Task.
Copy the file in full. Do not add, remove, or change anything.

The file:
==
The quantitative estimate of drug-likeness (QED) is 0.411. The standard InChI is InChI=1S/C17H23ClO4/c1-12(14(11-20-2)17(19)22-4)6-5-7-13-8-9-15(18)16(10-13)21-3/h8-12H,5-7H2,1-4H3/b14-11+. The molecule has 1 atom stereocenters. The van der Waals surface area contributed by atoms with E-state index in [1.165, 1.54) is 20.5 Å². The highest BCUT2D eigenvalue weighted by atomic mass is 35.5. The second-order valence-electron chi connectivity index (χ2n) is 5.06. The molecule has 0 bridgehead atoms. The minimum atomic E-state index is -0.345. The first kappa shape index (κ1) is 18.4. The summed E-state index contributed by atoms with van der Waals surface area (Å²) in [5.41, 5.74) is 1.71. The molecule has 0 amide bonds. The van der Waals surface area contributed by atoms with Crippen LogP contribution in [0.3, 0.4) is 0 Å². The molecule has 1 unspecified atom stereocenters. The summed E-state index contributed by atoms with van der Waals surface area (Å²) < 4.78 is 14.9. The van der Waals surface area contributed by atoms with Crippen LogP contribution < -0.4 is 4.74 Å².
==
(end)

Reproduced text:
The quantitative estimate of drug-likeness (QED) is 0.411. The standard InChI is InChI=1S/C17H23ClO4/c1-12(14(11-20-2)17(19)22-4)6-5-7-13-8-9-15(18)16(10-13)21-3/h8-12H,5-7H2,1-4H3/b14-11+. The molecule has 1 atom stereocenters. The van der Waals surface area contributed by atoms with E-state index in [1.165, 1.54) is 20.5 Å². The highest BCUT2D eigenvalue weighted by atomic mass is 35.5. The second-order valence-electron chi connectivity index (χ2n) is 5.06. The molecule has 0 bridgehead atoms. The minimum atomic E-state index is -0.345. The first kappa shape index (κ1) is 18.4. The summed E-state index contributed by atoms with van der Waals surface area (Å²) in [5.41, 5.74) is 1.71. The molecule has 0 amide bonds. The van der Waals surface area contributed by atoms with Crippen LogP contribution in [0.3, 0.4) is 0 Å². The molecule has 1 unspecified atom stereocenters. The summed E-state index contributed by atoms with van der Waals surface area (Å²) < 4.78 is 14.9. The van der Waals surface area contributed by atoms with Crippen LogP contribution < -0.4 is 4.74 Å².